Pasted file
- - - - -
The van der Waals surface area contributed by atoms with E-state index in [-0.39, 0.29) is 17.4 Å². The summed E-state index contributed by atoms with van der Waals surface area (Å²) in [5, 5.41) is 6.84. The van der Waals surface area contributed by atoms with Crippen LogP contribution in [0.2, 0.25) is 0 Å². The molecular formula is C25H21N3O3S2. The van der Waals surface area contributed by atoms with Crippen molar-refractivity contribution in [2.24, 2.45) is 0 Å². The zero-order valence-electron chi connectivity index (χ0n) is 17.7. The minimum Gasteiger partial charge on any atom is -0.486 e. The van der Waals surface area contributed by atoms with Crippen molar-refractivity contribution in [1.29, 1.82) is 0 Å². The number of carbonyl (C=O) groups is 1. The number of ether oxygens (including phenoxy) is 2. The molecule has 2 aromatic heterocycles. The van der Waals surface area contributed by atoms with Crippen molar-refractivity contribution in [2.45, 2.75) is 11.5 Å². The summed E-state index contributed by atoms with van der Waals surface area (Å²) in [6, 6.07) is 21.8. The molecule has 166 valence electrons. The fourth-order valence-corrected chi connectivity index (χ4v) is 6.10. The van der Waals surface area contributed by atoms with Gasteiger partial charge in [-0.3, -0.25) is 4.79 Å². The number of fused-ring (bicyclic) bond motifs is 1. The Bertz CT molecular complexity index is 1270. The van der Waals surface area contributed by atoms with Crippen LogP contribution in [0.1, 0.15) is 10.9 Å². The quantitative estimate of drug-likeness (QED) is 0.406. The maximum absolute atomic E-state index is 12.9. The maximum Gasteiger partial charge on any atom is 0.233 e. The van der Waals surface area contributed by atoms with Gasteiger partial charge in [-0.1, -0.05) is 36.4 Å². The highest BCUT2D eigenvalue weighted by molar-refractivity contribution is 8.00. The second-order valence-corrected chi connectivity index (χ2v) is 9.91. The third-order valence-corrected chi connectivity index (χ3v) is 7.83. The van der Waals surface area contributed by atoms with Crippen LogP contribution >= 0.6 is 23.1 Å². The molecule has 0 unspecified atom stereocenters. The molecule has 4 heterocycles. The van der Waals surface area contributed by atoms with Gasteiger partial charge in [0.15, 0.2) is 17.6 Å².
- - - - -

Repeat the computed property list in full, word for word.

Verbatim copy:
The van der Waals surface area contributed by atoms with E-state index in [-0.39, 0.29) is 17.4 Å². The summed E-state index contributed by atoms with van der Waals surface area (Å²) in [5, 5.41) is 6.84. The van der Waals surface area contributed by atoms with Crippen LogP contribution in [0.2, 0.25) is 0 Å². The molecular formula is C25H21N3O3S2. The van der Waals surface area contributed by atoms with Crippen molar-refractivity contribution in [2.24, 2.45) is 0 Å². The zero-order valence-electron chi connectivity index (χ0n) is 17.7. The minimum Gasteiger partial charge on any atom is -0.486 e. The van der Waals surface area contributed by atoms with Crippen molar-refractivity contribution in [1.29, 1.82) is 0 Å². The number of carbonyl (C=O) groups is 1. The number of ether oxygens (including phenoxy) is 2. The molecule has 2 aromatic heterocycles. The van der Waals surface area contributed by atoms with Crippen molar-refractivity contribution in [2.45, 2.75) is 11.5 Å². The summed E-state index contributed by atoms with van der Waals surface area (Å²) in [6, 6.07) is 21.8. The molecule has 166 valence electrons. The fourth-order valence-corrected chi connectivity index (χ4v) is 6.10. The van der Waals surface area contributed by atoms with Gasteiger partial charge in [-0.3, -0.25) is 4.79 Å². The number of fused-ring (bicyclic) bond motifs is 1. The Bertz CT molecular complexity index is 1270. The van der Waals surface area contributed by atoms with Crippen LogP contribution in [0.1, 0.15) is 10.9 Å². The quantitative estimate of drug-likeness (QED) is 0.406. The maximum absolute atomic E-state index is 12.9. The maximum Gasteiger partial charge on any atom is 0.233 e. The van der Waals surface area contributed by atoms with Gasteiger partial charge in [-0.1, -0.05) is 36.4 Å². The highest BCUT2D eigenvalue weighted by molar-refractivity contribution is 8.00. The second-order valence-corrected chi connectivity index (χ2v) is 9.91. The third-order valence-corrected chi connectivity index (χ3v) is 7.83. The van der Waals surface area contributed by atoms with Crippen LogP contribution >= 0.6 is 23.1 Å². The molecule has 0 unspecified atom stereocenters. The molecule has 4 heterocycles. The van der Waals surface area contributed by atoms with Gasteiger partial charge in [0.15, 0.2) is 17.6 Å².